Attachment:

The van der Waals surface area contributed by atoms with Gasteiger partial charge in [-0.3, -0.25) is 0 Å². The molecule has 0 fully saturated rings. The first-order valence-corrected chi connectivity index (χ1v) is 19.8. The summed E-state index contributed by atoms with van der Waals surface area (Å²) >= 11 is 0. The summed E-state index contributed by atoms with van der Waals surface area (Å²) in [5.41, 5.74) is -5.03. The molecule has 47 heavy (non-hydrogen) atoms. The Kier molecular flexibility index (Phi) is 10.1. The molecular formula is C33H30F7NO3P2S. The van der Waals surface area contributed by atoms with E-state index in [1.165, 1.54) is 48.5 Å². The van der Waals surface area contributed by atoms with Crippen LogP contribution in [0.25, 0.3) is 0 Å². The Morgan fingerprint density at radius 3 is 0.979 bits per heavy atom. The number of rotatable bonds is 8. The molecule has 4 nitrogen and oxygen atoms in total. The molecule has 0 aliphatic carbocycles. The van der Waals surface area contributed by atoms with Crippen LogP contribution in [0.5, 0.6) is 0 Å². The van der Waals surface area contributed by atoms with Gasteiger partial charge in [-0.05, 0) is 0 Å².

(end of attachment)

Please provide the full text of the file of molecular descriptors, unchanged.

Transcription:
The van der Waals surface area contributed by atoms with Gasteiger partial charge in [-0.3, -0.25) is 0 Å². The molecule has 0 fully saturated rings. The first-order valence-corrected chi connectivity index (χ1v) is 19.8. The summed E-state index contributed by atoms with van der Waals surface area (Å²) >= 11 is 0. The summed E-state index contributed by atoms with van der Waals surface area (Å²) in [5.41, 5.74) is -5.03. The molecule has 47 heavy (non-hydrogen) atoms. The Kier molecular flexibility index (Phi) is 10.1. The molecular formula is C33H30F7NO3P2S. The van der Waals surface area contributed by atoms with E-state index in [1.165, 1.54) is 48.5 Å². The van der Waals surface area contributed by atoms with Crippen LogP contribution in [0.25, 0.3) is 0 Å². The Morgan fingerprint density at radius 3 is 0.979 bits per heavy atom. The number of rotatable bonds is 8. The molecule has 4 nitrogen and oxygen atoms in total. The molecule has 0 aliphatic carbocycles. The van der Waals surface area contributed by atoms with Crippen LogP contribution in [0.5, 0.6) is 0 Å². The van der Waals surface area contributed by atoms with Gasteiger partial charge in [-0.05, 0) is 0 Å².